Story Points are nebulous units of measure. They are not tied to a specific units such as Hours, Man-Hours, Days, or Sprints. Story Points should compare the relative complexity of one Task/Product Backlog Item (PBI) to another. Story Points will help quantify the amount of work. Again, Story Points quantify work.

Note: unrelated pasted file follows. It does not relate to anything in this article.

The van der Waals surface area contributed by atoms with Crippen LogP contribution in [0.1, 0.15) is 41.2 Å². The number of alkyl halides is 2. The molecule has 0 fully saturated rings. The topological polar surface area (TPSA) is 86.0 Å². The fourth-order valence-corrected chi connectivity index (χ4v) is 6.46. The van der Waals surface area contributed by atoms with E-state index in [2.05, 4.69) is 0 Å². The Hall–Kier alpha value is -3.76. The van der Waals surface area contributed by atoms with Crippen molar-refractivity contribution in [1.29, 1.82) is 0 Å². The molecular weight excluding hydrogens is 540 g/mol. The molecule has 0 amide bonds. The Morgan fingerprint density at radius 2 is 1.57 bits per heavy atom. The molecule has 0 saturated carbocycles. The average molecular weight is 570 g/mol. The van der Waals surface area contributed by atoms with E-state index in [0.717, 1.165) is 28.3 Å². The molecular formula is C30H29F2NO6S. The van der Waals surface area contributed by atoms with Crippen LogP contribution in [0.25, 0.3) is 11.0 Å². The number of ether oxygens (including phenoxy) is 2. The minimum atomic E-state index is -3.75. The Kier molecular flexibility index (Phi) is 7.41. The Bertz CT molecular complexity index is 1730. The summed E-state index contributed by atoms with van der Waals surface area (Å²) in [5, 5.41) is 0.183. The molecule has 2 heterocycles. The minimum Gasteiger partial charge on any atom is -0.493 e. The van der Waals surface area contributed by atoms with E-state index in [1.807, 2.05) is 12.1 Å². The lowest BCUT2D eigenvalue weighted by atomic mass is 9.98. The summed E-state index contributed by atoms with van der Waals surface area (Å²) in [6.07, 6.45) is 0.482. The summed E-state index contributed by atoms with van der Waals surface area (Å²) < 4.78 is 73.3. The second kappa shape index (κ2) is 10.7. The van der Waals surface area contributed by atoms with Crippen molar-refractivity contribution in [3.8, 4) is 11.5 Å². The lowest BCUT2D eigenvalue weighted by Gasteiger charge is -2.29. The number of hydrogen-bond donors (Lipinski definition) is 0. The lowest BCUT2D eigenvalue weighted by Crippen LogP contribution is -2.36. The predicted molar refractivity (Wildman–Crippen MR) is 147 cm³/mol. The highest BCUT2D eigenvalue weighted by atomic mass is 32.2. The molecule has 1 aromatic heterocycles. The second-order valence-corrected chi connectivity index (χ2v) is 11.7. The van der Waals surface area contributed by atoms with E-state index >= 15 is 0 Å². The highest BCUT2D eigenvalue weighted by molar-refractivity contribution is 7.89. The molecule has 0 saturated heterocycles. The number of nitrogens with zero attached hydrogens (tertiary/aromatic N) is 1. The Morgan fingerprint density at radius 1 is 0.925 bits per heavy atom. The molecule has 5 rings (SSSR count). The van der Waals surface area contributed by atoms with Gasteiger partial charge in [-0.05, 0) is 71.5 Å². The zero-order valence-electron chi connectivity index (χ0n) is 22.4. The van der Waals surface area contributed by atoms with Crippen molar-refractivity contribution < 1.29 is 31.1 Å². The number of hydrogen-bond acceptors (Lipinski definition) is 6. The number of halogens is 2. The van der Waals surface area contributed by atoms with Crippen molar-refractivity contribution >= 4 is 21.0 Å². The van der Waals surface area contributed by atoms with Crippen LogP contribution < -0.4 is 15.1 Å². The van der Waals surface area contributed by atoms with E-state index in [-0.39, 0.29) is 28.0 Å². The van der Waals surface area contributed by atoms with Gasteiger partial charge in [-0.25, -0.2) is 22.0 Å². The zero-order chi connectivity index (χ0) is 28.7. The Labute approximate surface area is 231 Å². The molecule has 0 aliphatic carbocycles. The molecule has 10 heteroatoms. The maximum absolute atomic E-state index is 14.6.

If your team is just getting started with Story Point estimation, it’s important to talk about the RELATIVITY of one task to another. You’ll want to start by coming up with a baseline. A baseline is simply picking a task and assigning it a value. It’s been my experience to use Days to help establish a baseline with the team. So, choose a few Tasks or PBI’s and use estimates tied to days and then quickly break from the idea of days and continue estimating based on the idea of, ‘is this next task easier, more difficult, or about the same as the existing tasks that have estimates’. Since you’ve kicked off the estimation session with days, it’s easy for the team to fall back into thinking about the estimates in comparison with days, but you need to break that line of thinking. Continue estimating newly refined Backlog Items using the relative technique. If you need to create a burn-down or release plan, start with a reasonable estimate to how many Story Points the team can complete in one sprint. This is called the Velocity – the average number of points completed per Sprint. If you’re looking for a tool to help the team with estimation, check out which is available for iPhone, Android Phones/Tablets, and on the Web.